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“Banding is better than cutting for the bigger animals,” says Temple Grandin, a professor of animal science at Colorado State University and one of the nation’s leading experts on humane animal handling. “England’s rule is that after four months they require an anesthetic (for surgical castration.)”
The tightness of the band is essential to minimizing discomfort and complications, which is why she endorses the Callicrate Bander™.
The sophisticated winding mechanism insures proper tightness, and the rubber tubing of the bands is specially formulated to withstand and maintain the high tension stress needed to achieve perfect results.
“You have to make sure you get the band on really tight over the testicles, or they will swell. With the Callicrate Bander™, you can get it on super-tight,” Grandin says.
Another benefit of using this method, she says, is that the animals won’t associate any residual discomfort with the squeeze chute or the livestock handlers who apply the band, which means they are more willing to return to the chute. “That’s because it doesn’t hurt at all when it is first put on,” she says. “Only one out of about 30 animals will show any noticeable discomfort.”
Grandin is considered one of the country’s pre-eminent humane livestock handling experts. She has designed facilities in the U. S., Canada, Europe, Mexico, Australia, New Zealand, and other countries. In North America, almost half of the cattle are handled in a center track restrainer system that she designed for meat processing plants. She has also developed an objective scoring system for assessing handling of cattle and pigs, and is the author of several popular books, including most recently, Animals in Translation: Using the Mysteries of Autism to Decode Animal Behavior.
She has also consulted on animal handling methods with Callicrate Cattle Co., of St. Francis, Kan., where the Callicrate Bander™ was invented and is still manufactured today.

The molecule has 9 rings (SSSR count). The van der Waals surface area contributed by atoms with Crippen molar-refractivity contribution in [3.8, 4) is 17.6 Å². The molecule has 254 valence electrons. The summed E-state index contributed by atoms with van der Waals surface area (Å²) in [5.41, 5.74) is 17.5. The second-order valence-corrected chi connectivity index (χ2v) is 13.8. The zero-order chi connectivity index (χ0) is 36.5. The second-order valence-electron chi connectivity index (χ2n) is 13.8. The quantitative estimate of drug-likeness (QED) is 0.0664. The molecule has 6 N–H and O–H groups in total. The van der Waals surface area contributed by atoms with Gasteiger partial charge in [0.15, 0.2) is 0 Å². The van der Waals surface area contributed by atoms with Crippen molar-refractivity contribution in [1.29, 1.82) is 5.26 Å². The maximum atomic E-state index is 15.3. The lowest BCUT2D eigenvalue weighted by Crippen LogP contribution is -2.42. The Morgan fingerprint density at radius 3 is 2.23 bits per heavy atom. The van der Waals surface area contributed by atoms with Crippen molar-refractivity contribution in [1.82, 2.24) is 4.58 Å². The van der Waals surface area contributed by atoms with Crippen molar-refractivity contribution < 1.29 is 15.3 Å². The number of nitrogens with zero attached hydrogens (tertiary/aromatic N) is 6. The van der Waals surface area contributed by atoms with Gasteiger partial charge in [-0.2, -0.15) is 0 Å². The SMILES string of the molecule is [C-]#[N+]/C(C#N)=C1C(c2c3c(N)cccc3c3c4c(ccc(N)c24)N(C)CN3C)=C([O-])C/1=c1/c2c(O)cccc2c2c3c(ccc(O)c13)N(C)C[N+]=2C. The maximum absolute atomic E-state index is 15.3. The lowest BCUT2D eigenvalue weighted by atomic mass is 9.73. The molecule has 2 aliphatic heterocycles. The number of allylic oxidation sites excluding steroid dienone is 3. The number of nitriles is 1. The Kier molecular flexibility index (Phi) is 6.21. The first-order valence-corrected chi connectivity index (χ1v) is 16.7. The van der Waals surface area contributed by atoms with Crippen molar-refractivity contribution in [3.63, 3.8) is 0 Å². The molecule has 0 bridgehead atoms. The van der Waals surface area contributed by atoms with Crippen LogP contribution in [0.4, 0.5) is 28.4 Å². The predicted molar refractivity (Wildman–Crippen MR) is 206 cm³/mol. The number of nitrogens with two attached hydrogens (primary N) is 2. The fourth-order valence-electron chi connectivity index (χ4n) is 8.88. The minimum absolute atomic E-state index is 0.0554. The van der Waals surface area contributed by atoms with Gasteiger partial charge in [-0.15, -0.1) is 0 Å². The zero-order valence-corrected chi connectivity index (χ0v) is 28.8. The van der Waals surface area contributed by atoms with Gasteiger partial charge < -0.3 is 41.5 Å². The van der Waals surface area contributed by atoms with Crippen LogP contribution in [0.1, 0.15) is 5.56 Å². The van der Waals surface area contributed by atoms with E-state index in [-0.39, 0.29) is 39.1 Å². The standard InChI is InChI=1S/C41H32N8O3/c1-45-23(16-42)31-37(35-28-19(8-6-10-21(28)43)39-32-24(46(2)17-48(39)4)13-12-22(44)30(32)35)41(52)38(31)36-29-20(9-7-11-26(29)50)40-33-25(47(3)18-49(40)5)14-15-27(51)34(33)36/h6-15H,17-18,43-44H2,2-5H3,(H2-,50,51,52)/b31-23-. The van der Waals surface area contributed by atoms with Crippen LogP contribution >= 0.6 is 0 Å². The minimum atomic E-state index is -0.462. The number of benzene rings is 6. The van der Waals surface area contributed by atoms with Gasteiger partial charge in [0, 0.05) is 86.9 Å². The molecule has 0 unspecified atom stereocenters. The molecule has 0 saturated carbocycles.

She reminds producers to keep cattle under careful observation for the first 24 hours after banding and to make sure they each receive the required tetanus shots, as a precautionary measure, prior to the procedure.
Tom Hendrix has been using delayed castration on his ranch near Wray, Colo., for roughly 15 years and is very pleased with the results.
“I do it this way because there’s just less stress on them. And it’s easier on the operator, too,” he adds.
Using delayed castration also benefits him by increasing his marketing flexibility. With the enhanced performance from bull calves left intact, he doesn’t need to use growth implants, which means his cattle qualify for natural beef programs. “If I’m doing delayed castration, I don’t need to use hormones, and I definitely don’t want to implant my heifers because I retain the top end of them or sell them to someone else as replacements. So I just don’t have a need for the labor and expense of implanting.”
Hendrix produces about 300 top-notch commercial Angus calves annually with a reputation in the marketplace for performance, quality and consistency.
By delaying castration, purebred producers also gain increased management flexibility, notes Ralph Miller, a veterinarian from Glendive, Mont. Purebred operators have the option of waiting to see how their bull calves develop before deciding whether to leave them intact for use as bulls or sell them as feeder cattle. The Callicrate Bander™ allows castration at older ages and heavier weights without complications, discomfort or loss of performance.
Callicrate Bander™ inventor Mike Callicrate, center, and Chris McBurney, right, a local
cattleman and sales representative, talk with trade show visitors while attending
the North American International Livestock Exposition in Louisville, Ky.
“The people I’ve talked to who use this — and who have used it for quite awhile — like it because the animals are going right back to eating,” he says. “No-Bull Enterprises has done the research, and they have all the information on how to use ligation correctly. You’re seeing basically no hemorrhaging and no swelling with this method, because it is a pure cut-off of circulation. It does exactly what it says it’s going to do every time.”
That level of know-how and sophistication will bring additional value to his customers, he says. “Our typical customer is a cow-calf operation,” he says. “They are looking at delayed castration as being a benefit to their operations. What it’s going to boil down to is if we can educate people in using delayed castration, they are going to have some additional expense in the beginning, but I think they are going to see natural weight gains come quicker, and they are going to have less feed expense. That’s where I see the future.”
McBurney plans to put that into practice on his own farm.
“We will be using delayed castration,” he says. “I’ve always done delayed castration, to about 550 pounds, but never took it to the 700-750 weight. I’m really excited to see what’s going to happen to our critters when we take them to 750 pounds, especially in our region where we have so much grass and tremendous natural resources.”
For goats, banding is the ideal castration method.
“Anyone we have ever started banding their calves has liked it.”